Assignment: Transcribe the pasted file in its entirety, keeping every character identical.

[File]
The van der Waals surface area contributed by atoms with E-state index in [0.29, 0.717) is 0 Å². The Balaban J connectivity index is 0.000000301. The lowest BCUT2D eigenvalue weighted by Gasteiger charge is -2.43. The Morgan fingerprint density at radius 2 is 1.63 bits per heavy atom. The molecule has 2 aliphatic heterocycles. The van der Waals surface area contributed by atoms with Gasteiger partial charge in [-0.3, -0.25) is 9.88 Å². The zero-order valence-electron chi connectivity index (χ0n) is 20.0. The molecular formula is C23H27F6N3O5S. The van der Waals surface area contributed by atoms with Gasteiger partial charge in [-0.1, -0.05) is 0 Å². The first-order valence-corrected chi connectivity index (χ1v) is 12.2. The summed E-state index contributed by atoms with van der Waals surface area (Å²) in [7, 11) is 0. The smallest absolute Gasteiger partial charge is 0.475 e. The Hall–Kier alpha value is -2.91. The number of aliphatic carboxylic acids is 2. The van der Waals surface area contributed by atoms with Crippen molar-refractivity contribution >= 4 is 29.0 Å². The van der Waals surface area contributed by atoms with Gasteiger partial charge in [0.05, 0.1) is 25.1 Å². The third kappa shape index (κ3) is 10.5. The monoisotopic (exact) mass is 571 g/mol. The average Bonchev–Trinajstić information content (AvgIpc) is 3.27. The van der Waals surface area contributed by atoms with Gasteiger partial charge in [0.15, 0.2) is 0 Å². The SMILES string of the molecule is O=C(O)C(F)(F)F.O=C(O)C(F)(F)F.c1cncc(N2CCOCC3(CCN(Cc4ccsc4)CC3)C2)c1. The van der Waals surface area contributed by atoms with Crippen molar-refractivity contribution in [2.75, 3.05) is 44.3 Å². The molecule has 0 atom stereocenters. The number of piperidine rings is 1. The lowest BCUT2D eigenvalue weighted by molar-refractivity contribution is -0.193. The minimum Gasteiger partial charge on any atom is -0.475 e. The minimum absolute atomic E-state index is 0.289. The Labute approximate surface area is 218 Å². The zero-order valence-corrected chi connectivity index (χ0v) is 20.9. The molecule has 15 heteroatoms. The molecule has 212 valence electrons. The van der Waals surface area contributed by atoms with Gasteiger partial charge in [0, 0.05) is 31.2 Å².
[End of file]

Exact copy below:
The van der Waals surface area contributed by atoms with E-state index in [0.29, 0.717) is 0 Å². The Balaban J connectivity index is 0.000000301. The lowest BCUT2D eigenvalue weighted by Gasteiger charge is -2.43. The Morgan fingerprint density at radius 2 is 1.63 bits per heavy atom. The molecule has 2 aliphatic heterocycles. The van der Waals surface area contributed by atoms with Gasteiger partial charge in [-0.3, -0.25) is 9.88 Å². The zero-order valence-electron chi connectivity index (χ0n) is 20.0. The molecular formula is C23H27F6N3O5S. The van der Waals surface area contributed by atoms with Gasteiger partial charge in [-0.1, -0.05) is 0 Å². The first-order valence-corrected chi connectivity index (χ1v) is 12.2. The summed E-state index contributed by atoms with van der Waals surface area (Å²) in [7, 11) is 0. The smallest absolute Gasteiger partial charge is 0.475 e. The Hall–Kier alpha value is -2.91. The number of aliphatic carboxylic acids is 2. The van der Waals surface area contributed by atoms with Crippen molar-refractivity contribution >= 4 is 29.0 Å². The van der Waals surface area contributed by atoms with Gasteiger partial charge in [0.05, 0.1) is 25.1 Å². The third kappa shape index (κ3) is 10.5. The monoisotopic (exact) mass is 571 g/mol. The average Bonchev–Trinajstić information content (AvgIpc) is 3.27. The van der Waals surface area contributed by atoms with Gasteiger partial charge in [0.15, 0.2) is 0 Å². The SMILES string of the molecule is O=C(O)C(F)(F)F.O=C(O)C(F)(F)F.c1cncc(N2CCOCC3(CCN(Cc4ccsc4)CC3)C2)c1. The van der Waals surface area contributed by atoms with Crippen molar-refractivity contribution in [2.75, 3.05) is 44.3 Å². The molecule has 0 atom stereocenters. The number of piperidine rings is 1. The lowest BCUT2D eigenvalue weighted by molar-refractivity contribution is -0.193. The minimum Gasteiger partial charge on any atom is -0.475 e. The minimum absolute atomic E-state index is 0.289. The Labute approximate surface area is 218 Å². The zero-order valence-corrected chi connectivity index (χ0v) is 20.9. The molecule has 15 heteroatoms. The molecule has 212 valence electrons. The van der Waals surface area contributed by atoms with Gasteiger partial charge in [0, 0.05) is 31.2 Å².